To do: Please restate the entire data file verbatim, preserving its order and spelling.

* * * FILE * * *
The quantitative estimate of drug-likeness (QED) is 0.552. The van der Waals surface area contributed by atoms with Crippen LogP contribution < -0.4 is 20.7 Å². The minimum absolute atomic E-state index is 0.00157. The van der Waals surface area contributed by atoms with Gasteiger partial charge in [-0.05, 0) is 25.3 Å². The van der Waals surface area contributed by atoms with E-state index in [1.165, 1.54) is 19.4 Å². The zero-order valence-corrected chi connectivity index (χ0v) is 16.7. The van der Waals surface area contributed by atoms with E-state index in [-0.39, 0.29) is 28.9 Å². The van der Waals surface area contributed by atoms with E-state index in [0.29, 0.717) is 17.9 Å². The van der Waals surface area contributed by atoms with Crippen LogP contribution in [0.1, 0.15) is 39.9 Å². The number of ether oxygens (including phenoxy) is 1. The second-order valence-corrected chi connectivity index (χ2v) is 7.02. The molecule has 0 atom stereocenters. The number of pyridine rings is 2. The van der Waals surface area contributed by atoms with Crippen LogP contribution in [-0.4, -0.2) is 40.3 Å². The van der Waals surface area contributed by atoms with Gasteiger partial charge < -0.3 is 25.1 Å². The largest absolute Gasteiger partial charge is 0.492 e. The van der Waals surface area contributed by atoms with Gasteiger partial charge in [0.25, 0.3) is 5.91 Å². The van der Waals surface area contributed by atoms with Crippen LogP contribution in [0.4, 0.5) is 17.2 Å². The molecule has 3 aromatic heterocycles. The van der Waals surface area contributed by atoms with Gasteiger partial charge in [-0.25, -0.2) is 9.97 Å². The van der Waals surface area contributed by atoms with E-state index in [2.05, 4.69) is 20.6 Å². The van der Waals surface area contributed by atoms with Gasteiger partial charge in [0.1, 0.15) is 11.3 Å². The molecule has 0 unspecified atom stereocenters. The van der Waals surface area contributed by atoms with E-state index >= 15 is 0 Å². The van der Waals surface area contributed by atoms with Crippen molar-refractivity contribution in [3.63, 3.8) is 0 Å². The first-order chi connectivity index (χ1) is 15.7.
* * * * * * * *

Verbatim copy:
The quantitative estimate of drug-likeness (QED) is 0.552. The van der Waals surface area contributed by atoms with Crippen LogP contribution < -0.4 is 20.7 Å². The minimum absolute atomic E-state index is 0.00157. The van der Waals surface area contributed by atoms with Gasteiger partial charge in [-0.05, 0) is 25.3 Å². The van der Waals surface area contributed by atoms with E-state index in [1.165, 1.54) is 19.4 Å². The zero-order valence-corrected chi connectivity index (χ0v) is 16.7. The van der Waals surface area contributed by atoms with E-state index in [-0.39, 0.29) is 28.9 Å². The van der Waals surface area contributed by atoms with E-state index in [0.29, 0.717) is 17.9 Å². The van der Waals surface area contributed by atoms with Crippen LogP contribution in [0.1, 0.15) is 39.9 Å². The number of ether oxygens (including phenoxy) is 1. The second-order valence-corrected chi connectivity index (χ2v) is 7.02. The molecule has 0 atom stereocenters. The number of pyridine rings is 2. The van der Waals surface area contributed by atoms with Crippen LogP contribution in [-0.4, -0.2) is 40.3 Å². The van der Waals surface area contributed by atoms with Gasteiger partial charge < -0.3 is 25.1 Å². The largest absolute Gasteiger partial charge is 0.492 e. The van der Waals surface area contributed by atoms with Gasteiger partial charge in [0.25, 0.3) is 5.91 Å². The van der Waals surface area contributed by atoms with Crippen LogP contribution in [0.4, 0.5) is 17.2 Å². The molecule has 3 aromatic heterocycles. The van der Waals surface area contributed by atoms with Gasteiger partial charge in [-0.25, -0.2) is 9.97 Å². The van der Waals surface area contributed by atoms with E-state index in [2.05, 4.69) is 20.6 Å². The van der Waals surface area contributed by atoms with Gasteiger partial charge in [0.1, 0.15) is 11.3 Å². The molecule has 0 unspecified atom stereocenters. The van der Waals surface area contributed by atoms with E-state index >= 15 is 0 Å². The van der Waals surface area contributed by atoms with Crippen molar-refractivity contribution in [3.63, 3.8) is 0 Å². The first-order chi connectivity index (χ1) is 15.7.